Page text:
Monday, October 27, 2014

What We Can Learn From the Relative Performance of Stock Market Sectors

In a little while, I will be rolling out a feature that examines the relative performance of various segments of markets as a bottom-up way of understanding and anticipating macro themes that are important to the longer-term trajectories of markets.  An example of such bottom-up analysis is reflected in the relative performance of sectors within the stock market.

Is tech leading market performance, while defensive sectors lag?  That is one kind of market.  Are we seeing outperformance from consumer cyclical companies relative to consumer discretionary ones?  That is a different kind of market.  All tell us something about economic and growth expectations of market participants.  To the extent that markets are forward-looking, such information can be valuable, reflecting the implicit forecasts of many agents.


So what is sector performance telling us right now?

The top chart, from the excellent Finviz site, shows us that sector performance has been highly variable over the past month.   Utilities have dramatically outperformed Basic Materials shares and many sectors have gone nowhere over that period, despite the meaningful uptick in market volatility.  I would argue that the relative outperformance of Utilities, traditionally viewed as market defensiveness, is nothing of the sort here and now.  Rather, the market is pricing in a disinflationary environment, in which rates will be staying low for long.  In such an environment, a factor that will drive returns is carry, the yield on any particular asset.  With disinflation and low rates, the yield of utility shares is attractive and there is little attraction to inflation-sensitive commodity-related shares.

If this is correct, we should see carry continue to attract capital across asset classes, from currencies and rates to stocks.  We've already seen a reach for yield in rates markets, as investors have gone further out in duration and further out on the low-quality spectrum to achieve carry returns.  At some point that will end badly, but the market is not telling us that point is now.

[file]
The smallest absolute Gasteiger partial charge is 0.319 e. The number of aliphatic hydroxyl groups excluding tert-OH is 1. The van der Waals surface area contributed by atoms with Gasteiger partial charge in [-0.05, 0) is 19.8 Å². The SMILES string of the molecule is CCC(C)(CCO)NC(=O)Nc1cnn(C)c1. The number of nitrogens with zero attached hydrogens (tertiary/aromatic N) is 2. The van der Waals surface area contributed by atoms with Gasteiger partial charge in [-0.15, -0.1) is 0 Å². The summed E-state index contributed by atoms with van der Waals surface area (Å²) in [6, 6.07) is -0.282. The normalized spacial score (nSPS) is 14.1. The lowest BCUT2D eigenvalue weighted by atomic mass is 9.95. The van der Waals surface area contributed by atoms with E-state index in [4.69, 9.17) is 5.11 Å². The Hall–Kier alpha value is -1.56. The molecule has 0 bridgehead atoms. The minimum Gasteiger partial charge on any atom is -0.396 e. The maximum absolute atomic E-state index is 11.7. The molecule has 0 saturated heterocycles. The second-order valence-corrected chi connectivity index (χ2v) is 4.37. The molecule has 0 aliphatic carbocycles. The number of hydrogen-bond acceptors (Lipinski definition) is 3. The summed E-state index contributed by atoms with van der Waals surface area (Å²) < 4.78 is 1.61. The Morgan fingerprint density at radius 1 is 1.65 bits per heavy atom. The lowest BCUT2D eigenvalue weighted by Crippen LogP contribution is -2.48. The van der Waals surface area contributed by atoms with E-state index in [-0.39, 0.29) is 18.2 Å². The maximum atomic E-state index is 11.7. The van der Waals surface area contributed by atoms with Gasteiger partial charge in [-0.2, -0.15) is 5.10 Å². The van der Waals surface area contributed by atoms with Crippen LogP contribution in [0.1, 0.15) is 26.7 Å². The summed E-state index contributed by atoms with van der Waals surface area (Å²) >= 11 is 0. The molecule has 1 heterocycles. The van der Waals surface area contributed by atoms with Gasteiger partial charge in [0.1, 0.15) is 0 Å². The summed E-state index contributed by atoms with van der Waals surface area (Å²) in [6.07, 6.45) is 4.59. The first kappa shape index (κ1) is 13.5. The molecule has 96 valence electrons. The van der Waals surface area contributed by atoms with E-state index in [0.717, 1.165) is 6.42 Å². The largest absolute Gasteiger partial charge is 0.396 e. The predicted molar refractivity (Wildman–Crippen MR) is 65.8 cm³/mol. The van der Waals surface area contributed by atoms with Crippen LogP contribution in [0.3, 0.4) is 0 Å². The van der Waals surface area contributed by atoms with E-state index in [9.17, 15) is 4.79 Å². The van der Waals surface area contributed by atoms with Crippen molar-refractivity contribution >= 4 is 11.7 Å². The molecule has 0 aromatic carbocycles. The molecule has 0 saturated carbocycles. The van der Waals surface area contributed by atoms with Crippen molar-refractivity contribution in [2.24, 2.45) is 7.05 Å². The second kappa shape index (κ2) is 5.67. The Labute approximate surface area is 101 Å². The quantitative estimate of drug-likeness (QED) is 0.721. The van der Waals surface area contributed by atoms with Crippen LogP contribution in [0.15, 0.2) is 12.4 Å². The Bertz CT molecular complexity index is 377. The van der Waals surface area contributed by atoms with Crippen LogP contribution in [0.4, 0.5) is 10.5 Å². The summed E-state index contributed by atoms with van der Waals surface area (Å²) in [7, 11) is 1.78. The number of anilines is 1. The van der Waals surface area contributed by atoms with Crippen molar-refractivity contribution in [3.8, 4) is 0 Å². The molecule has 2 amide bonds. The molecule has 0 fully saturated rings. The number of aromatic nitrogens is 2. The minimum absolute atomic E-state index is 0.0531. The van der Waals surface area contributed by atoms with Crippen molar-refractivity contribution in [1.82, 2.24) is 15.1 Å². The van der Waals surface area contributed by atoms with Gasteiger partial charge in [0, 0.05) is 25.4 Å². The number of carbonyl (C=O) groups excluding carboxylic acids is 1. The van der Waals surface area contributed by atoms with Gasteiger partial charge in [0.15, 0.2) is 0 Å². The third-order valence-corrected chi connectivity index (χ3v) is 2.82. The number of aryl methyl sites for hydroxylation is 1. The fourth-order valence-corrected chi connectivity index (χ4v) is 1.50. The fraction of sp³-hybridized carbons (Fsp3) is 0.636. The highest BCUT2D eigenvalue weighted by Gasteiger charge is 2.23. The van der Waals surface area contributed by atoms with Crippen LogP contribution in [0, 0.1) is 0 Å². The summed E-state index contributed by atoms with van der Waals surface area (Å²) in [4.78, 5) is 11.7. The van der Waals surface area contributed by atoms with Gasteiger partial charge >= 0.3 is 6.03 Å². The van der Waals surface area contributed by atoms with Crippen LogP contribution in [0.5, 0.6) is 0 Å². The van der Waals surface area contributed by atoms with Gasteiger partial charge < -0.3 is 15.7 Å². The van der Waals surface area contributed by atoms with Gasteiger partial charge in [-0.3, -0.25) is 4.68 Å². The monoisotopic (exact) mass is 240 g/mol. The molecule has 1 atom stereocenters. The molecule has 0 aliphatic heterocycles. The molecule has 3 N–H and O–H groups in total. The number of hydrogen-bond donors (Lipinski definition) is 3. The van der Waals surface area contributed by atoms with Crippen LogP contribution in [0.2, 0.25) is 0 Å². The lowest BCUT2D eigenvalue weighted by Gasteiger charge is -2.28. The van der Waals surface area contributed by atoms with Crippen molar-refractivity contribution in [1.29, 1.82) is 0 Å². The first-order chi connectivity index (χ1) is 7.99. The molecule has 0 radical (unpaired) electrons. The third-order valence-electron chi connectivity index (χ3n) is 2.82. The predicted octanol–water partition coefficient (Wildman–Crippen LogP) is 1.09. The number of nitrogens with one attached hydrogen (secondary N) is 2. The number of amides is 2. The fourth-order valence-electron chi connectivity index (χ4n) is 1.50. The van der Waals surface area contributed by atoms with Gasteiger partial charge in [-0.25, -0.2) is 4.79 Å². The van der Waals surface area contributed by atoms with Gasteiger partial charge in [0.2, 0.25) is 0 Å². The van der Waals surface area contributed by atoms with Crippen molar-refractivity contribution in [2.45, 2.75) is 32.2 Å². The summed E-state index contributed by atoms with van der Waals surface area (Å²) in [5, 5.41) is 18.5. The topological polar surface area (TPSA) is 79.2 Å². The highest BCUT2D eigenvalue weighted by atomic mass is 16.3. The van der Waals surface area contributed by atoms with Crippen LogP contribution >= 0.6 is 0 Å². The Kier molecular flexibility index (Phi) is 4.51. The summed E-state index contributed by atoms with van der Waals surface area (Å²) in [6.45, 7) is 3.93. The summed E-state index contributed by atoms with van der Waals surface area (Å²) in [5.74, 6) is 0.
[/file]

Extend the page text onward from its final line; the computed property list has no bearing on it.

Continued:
The middle chart is my tracking of rolling 20-day correlations among stock market sectors and the bottom chart reflects rolling 20-day volatility among sectors.  Typically in a market cycle, volatility and correlation expand into market lows and continue high as the market rebounds.  As a cycle matures, volatility wanes and correlations come down, as we see reduced volumes and more divergent day-to-day performance among sectors.  One of the things I find interesting now is that sector performance, per the top chart, is divergent, but we're still seeing high day-to-day correlations of sector movement.  In other words, sectors are moving in relative lockstep, but some are moving with more strength than others.

The continued high levels of correlation and volatility suggests to me that the current market cycle, coming out of the mid-October lows, is still relatively early in its development.  If precedent holds, we should see a momentum peak in breadth, followed by declining volume, volatility, breadth, and correlation, as stocks top out.  The resilience of stocks itself reflects a forecast that continued low rates and the recent decline in energy prices will not be negatives for corporate earnings growth.

Further Reading:  The Importance of Sector Correlations